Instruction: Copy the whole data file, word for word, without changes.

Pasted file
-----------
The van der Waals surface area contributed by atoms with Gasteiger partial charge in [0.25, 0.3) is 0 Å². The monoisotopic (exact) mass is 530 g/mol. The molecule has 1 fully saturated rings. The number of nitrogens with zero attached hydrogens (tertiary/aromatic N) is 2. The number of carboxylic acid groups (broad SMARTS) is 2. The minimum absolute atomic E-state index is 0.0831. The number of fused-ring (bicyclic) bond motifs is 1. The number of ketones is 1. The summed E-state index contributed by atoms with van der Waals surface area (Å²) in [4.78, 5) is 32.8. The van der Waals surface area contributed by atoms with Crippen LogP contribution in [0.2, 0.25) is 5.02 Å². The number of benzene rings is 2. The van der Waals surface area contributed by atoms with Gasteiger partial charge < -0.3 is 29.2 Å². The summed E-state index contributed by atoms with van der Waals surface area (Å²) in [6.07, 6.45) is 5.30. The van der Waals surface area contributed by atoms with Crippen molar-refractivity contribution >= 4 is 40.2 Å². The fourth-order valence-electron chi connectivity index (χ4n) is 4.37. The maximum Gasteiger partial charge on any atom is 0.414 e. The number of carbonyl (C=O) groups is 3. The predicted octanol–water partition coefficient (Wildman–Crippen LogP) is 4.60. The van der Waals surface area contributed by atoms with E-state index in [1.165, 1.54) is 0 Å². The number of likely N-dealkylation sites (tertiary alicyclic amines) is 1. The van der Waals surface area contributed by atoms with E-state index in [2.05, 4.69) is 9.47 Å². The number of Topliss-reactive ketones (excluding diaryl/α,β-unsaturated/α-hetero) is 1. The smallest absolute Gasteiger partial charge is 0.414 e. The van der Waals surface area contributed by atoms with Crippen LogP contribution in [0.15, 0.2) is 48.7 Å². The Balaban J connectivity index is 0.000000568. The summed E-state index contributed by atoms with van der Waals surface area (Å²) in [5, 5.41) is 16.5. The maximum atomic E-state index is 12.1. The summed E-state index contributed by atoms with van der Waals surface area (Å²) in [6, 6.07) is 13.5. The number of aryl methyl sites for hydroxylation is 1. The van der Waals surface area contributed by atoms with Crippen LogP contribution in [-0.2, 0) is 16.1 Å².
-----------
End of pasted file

The van der Waals surface area contributed by atoms with Gasteiger partial charge in [0.25, 0.3) is 0 Å². The monoisotopic (exact) mass is 530 g/mol. The molecule has 1 fully saturated rings. The number of nitrogens with zero attached hydrogens (tertiary/aromatic N) is 2. The number of carboxylic acid groups (broad SMARTS) is 2. The minimum absolute atomic E-state index is 0.0831. The number of fused-ring (bicyclic) bond motifs is 1. The number of ketones is 1. The summed E-state index contributed by atoms with van der Waals surface area (Å²) in [4.78, 5) is 32.8. The van der Waals surface area contributed by atoms with Crippen LogP contribution in [0.2, 0.25) is 5.02 Å². The number of benzene rings is 2. The van der Waals surface area contributed by atoms with Gasteiger partial charge < -0.3 is 29.2 Å². The summed E-state index contributed by atoms with van der Waals surface area (Å²) in [6.07, 6.45) is 5.30. The van der Waals surface area contributed by atoms with Crippen molar-refractivity contribution >= 4 is 40.2 Å². The fourth-order valence-electron chi connectivity index (χ4n) is 4.37. The maximum Gasteiger partial charge on any atom is 0.414 e. The number of carbonyl (C=O) groups is 3. The predicted octanol–water partition coefficient (Wildman–Crippen LogP) is 4.60. The van der Waals surface area contributed by atoms with E-state index in [1.165, 1.54) is 0 Å². The number of likely N-dealkylation sites (tertiary alicyclic amines) is 1. The van der Waals surface area contributed by atoms with E-state index in [2.05, 4.69) is 9.47 Å². The number of Topliss-reactive ketones (excluding diaryl/α,β-unsaturated/α-hetero) is 1. The smallest absolute Gasteiger partial charge is 0.414 e. The van der Waals surface area contributed by atoms with Crippen LogP contribution in [0.15, 0.2) is 48.7 Å². The Balaban J connectivity index is 0.000000568. The summed E-state index contributed by atoms with van der Waals surface area (Å²) in [5, 5.41) is 16.5. The maximum atomic E-state index is 12.1. The summed E-state index contributed by atoms with van der Waals surface area (Å²) in [6, 6.07) is 13.5. The number of aryl methyl sites for hydroxylation is 1. The van der Waals surface area contributed by atoms with Crippen LogP contribution in [-0.2, 0) is 16.1 Å².